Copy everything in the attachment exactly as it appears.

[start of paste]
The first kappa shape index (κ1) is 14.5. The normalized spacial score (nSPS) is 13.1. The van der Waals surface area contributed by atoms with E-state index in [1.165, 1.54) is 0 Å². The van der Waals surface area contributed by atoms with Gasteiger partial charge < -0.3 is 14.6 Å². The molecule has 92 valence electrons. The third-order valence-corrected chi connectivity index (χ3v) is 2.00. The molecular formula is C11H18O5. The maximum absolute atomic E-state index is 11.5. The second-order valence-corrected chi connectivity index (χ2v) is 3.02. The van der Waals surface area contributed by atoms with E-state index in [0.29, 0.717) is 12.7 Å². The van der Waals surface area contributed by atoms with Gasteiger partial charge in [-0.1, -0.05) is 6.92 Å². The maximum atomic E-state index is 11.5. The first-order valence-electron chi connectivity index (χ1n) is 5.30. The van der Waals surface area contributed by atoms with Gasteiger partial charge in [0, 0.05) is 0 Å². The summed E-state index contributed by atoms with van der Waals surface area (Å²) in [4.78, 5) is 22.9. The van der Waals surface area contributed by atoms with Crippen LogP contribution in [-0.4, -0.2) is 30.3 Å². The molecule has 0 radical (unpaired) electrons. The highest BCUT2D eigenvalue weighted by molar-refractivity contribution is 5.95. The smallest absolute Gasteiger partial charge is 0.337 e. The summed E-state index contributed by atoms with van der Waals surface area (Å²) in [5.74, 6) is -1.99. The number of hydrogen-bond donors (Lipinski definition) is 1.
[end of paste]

The first kappa shape index (κ1) is 14.5. The normalized spacial score (nSPS) is 13.1. The van der Waals surface area contributed by atoms with E-state index in [1.165, 1.54) is 0 Å². The van der Waals surface area contributed by atoms with Gasteiger partial charge < -0.3 is 14.6 Å². The molecule has 92 valence electrons. The third-order valence-corrected chi connectivity index (χ3v) is 2.00. The molecular formula is C11H18O5. The maximum absolute atomic E-state index is 11.5. The second-order valence-corrected chi connectivity index (χ2v) is 3.02. The van der Waals surface area contributed by atoms with E-state index in [0.29, 0.717) is 12.7 Å². The van der Waals surface area contributed by atoms with Gasteiger partial charge in [-0.1, -0.05) is 6.92 Å². The maximum atomic E-state index is 11.5. The first-order valence-electron chi connectivity index (χ1n) is 5.30. The van der Waals surface area contributed by atoms with Gasteiger partial charge in [0, 0.05) is 0 Å². The summed E-state index contributed by atoms with van der Waals surface area (Å²) in [4.78, 5) is 22.9. The van der Waals surface area contributed by atoms with Crippen LogP contribution in [-0.4, -0.2) is 30.3 Å². The molecule has 0 radical (unpaired) electrons. The highest BCUT2D eigenvalue weighted by molar-refractivity contribution is 5.95. The smallest absolute Gasteiger partial charge is 0.337 e. The summed E-state index contributed by atoms with van der Waals surface area (Å²) in [5.74, 6) is -1.99. The number of hydrogen-bond donors (Lipinski definition) is 1.